What is Flu? The flu is a contagious respiratory illness caused by influenza viruses. It can cause mild to severe illness and at times lead to death.

Flu Symptoms Flu attacks the respiratory tract in humans (nose, throat and lungs). The flu is different from a cold. Flu usually comes on suddenly and can include these symptoms: • Fever

• Headache

• Tiredness (can be extreme)

• Dry Cough

• Sore throat

• Nasal congestion

• Body aches These symptoms are usually referred to as “flu-like symptoms.”


How Flu Spreads The flu is spread in respiratory droplets caused by coughing and sneezing. It usually spreads from person-to-person, though occasionally a person may become infected by touching something with virus on it and then touching his or her own mouth or nose. People with influenza may be able to infect others beginning one day before getting symptoms and for up to seven days after getting sick. That means you can give someone the flu before you know you’re sick, as well as while you’re sick. This is why it is so important to get the flu vaccine.

Complications Young children and people with certain health conditions are among those at higher risk for serious flu complications. The flu can cause sinus problems or ear infections in children. Other complications caused by flu include bacterial pneumonia, dehydration and worsening of chronic medical conditions such as congestive heart failure, asthma or diabetes.

Is it a Cold or the Flu? Influenza (flu) is like a cold in many ways – basically, they’re both respiratory infections caused by viruses. Some of the symptoms of a cold and the flu are similar, but the two diseases can usually be told apart. Check your symptoms and ask your medical provider for advice. But what about nausea, vomiting and diarrhea? Occasionally, you can have these symptoms with flu, but if you have these symptoms alone, you likely have a stomach virus called gastroenteritis.


Is it a Cold or the Flu? Symptoms Cold Fever

Rare in adults and older children, but can be as high as 102ºF in infants and small children

Headache Rare

Flu Can be minimal or as high as 104ºF and can last 3-4 days

Sudden onset and can be severe

Muscle aches Mild Usual and often severe Tiredness Mild and weakness

Can last 2 or more weeks

Extreme Rarely exhaustion

Sudden onset and can be severe

Runny nose



Sneezing Often


Sore throat Often


Cough Mild hacking Usual and cough can become severe


Preventing the Flu – What You Can Do to Stay Healthy • Get a flu vaccine every year. • Stay informed. Follow the latest news from reliable sources such as the Centers for Disease Control and Prevention (CDC) and the World Health Organization (WHO). • Avoid touching your eyes, nose or mouth – germs enter your body this way. • Avoid close contact with people who are sick. • Stay home if you get sick to prevent others from catching your illness. • Other good habits, such as getting plenty of sleep, exercising regularly, drinking plenty of water and eating healthy foods, will also help you stay healthy. • Clean hands often. • Practice good cough and sneezing etiquette

Cough and Sneezing Etiquette: • Cover your nose and mouth with a tissue when you cough or sneeze • Throw the tissue in the trash. • If you do not have a tissue, cough or sneeze into your upper sleeve – not your hands. • Clean hands often.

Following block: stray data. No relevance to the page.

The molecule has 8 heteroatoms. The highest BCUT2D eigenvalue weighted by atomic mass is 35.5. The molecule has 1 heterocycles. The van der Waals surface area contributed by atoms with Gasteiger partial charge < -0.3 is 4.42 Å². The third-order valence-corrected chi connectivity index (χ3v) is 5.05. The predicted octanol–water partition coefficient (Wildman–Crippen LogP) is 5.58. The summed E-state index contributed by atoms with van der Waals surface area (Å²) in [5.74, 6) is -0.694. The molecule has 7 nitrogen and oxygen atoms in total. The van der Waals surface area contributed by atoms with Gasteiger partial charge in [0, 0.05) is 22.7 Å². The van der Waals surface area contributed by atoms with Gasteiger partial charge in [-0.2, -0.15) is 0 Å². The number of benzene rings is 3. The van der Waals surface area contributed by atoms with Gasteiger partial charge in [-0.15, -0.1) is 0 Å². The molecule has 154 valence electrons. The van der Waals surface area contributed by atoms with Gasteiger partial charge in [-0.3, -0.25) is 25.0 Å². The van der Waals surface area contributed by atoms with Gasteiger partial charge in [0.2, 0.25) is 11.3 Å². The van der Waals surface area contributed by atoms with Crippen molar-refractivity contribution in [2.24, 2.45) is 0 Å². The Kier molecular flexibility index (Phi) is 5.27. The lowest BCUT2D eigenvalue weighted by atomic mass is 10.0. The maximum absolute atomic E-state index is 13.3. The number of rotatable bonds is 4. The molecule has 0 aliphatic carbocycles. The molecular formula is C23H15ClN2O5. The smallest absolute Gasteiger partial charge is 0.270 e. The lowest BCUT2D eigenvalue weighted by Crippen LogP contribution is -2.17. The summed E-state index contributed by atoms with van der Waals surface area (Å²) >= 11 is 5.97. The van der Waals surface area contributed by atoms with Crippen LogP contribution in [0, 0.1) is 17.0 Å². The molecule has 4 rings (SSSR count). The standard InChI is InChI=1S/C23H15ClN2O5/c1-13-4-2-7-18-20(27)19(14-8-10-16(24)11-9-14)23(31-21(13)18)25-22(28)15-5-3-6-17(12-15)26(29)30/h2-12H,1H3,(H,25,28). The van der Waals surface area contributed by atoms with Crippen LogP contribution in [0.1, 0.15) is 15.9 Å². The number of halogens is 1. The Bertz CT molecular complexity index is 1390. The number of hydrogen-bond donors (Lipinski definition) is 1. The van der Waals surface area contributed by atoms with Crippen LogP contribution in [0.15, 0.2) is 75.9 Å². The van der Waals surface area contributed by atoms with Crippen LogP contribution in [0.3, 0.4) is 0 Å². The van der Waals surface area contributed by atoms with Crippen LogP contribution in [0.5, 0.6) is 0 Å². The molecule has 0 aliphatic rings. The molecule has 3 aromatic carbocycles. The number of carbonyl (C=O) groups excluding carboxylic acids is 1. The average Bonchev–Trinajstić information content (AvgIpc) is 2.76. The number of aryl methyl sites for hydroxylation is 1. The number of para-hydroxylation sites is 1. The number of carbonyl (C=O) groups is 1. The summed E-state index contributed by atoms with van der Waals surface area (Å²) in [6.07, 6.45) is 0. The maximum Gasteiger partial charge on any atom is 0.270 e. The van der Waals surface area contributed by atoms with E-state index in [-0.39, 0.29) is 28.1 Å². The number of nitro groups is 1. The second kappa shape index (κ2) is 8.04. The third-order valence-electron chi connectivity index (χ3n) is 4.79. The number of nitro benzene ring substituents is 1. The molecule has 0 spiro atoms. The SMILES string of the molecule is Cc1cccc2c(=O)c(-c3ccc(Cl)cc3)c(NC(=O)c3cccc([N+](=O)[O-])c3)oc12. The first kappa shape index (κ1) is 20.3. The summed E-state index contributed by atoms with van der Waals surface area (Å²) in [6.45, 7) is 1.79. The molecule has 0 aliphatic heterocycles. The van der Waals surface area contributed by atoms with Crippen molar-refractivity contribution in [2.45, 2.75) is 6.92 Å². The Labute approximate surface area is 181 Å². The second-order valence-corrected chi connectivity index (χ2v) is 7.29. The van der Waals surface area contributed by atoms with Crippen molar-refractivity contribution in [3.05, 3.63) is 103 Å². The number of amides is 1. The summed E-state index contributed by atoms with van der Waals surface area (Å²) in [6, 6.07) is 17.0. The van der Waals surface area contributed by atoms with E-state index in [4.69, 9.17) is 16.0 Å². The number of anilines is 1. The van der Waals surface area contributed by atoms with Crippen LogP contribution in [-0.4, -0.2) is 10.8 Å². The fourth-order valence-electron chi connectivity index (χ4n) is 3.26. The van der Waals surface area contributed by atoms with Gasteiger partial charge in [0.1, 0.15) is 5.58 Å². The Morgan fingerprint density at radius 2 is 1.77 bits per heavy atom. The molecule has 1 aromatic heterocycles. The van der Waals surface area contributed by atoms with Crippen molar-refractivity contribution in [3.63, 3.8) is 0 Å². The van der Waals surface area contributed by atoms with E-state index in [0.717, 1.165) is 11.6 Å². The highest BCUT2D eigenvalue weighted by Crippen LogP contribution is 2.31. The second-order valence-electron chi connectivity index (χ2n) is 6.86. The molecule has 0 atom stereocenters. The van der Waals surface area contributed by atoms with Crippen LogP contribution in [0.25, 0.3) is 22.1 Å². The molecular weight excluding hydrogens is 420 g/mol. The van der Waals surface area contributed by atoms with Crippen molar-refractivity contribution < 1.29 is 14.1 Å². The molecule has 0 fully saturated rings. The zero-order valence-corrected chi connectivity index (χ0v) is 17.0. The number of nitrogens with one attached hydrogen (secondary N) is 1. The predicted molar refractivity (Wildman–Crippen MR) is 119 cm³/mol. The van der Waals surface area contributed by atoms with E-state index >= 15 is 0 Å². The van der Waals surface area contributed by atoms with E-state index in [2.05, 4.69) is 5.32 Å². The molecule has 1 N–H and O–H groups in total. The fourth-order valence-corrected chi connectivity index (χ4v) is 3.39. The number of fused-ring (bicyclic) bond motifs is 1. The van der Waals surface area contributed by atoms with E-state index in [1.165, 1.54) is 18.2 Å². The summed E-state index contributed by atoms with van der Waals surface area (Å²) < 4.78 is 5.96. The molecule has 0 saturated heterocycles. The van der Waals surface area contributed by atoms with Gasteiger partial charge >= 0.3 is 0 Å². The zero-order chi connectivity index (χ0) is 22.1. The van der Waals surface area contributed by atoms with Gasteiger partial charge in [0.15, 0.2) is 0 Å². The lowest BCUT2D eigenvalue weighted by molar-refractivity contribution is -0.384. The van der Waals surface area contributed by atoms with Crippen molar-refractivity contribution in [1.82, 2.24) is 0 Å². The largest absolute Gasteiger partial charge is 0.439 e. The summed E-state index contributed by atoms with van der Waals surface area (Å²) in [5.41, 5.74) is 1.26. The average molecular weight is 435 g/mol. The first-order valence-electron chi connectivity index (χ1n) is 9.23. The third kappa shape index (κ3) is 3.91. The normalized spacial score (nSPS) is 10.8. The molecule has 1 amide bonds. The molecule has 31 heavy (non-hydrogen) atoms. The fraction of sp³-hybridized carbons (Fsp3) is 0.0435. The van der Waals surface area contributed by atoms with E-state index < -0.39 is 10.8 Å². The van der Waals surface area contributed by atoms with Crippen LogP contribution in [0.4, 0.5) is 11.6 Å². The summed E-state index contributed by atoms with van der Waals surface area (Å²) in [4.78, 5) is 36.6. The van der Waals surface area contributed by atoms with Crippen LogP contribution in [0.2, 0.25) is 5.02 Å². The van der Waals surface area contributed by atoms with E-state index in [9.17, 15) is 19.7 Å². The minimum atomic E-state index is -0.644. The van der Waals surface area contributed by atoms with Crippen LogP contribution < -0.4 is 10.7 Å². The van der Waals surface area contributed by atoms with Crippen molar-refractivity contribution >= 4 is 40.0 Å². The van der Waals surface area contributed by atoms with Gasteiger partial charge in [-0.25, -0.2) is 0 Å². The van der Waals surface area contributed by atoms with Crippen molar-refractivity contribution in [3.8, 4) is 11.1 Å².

Visiting the Hospital • Please do not visit the hospital if you have symptoms of flu or gastroenteritis. • Please try to avoid bringing children to visit patients in the hospital during this season. • If you must bring a child to visit, please check with a nurse so the child may be screened. It is best to screen your child 24 hours before their visit.

Treating the Flu • Get plenty of rest. • Drink plenty of liquids (water, soup, tea, etc.) • Avoid use of alcohol and tobacco. • Consider acetaminophen or ibuprofen to reduce fever and relieve pain. Medications to relieve other flu symptom–like cough suppressants and nasal decongestants–may not be appropriate for younger children. Check with your pediatrician before using these medications. • Do NOT give a child aspirin! • Talk to a doctor about antiviral medications • Antibiotics do not cure the flu. Occasionally you may develop a bacterial infection along with the flu that may require treatment with an antibiotic. • Avoid close contact (hugging, kissing, shaking hands, drinking from the same cup) with others. • Stay home from work, school, church, sporting events, libraries, shopping centers, grocery stores, restaurants, etc. • Clean your hands frequently and use a fresh tissue every time you blow your nose, cough or sneeze. Safely dispose of the tissue right away and clean your hands immediately.


What to do if you have flu-like symptoms and… …you are NOT at high-risk for complications* -- Stay home until your fever is gone for 24 hours without using medicine. Don’t go to a hospital. Call your medical provider if concerned …you are having severe illness, like difficulty breathing, regardless of whether you are high-risk. -- Call 911 or go to a hospital right away. Tell them you may have influenza. …you ARE high risk-for complications* -- Call your medical provider right away to discuss antiviral medicines and whether a visit is needed. *People at high risk of flu complications include people under the age of 2 or over the age of 65; people under 19 years of age on long-term aspirin; people with chronic pulmonary (including asthma), cardiovascular (except hypertension), hepatic, hematological (including sickle cell), neurologic or metabolic (including diabetes) disorders, people who are immunosuppressed (HIV, transplant), and pregnant women.


St. Louis Children’s Hospital One Children’s Place St. Louis, Missouri 63110 314.454.KIDS (5437) 800.678.KIDS (5437) 314.454.4817 (fax)

SLC8640- 12/10


What is FLu?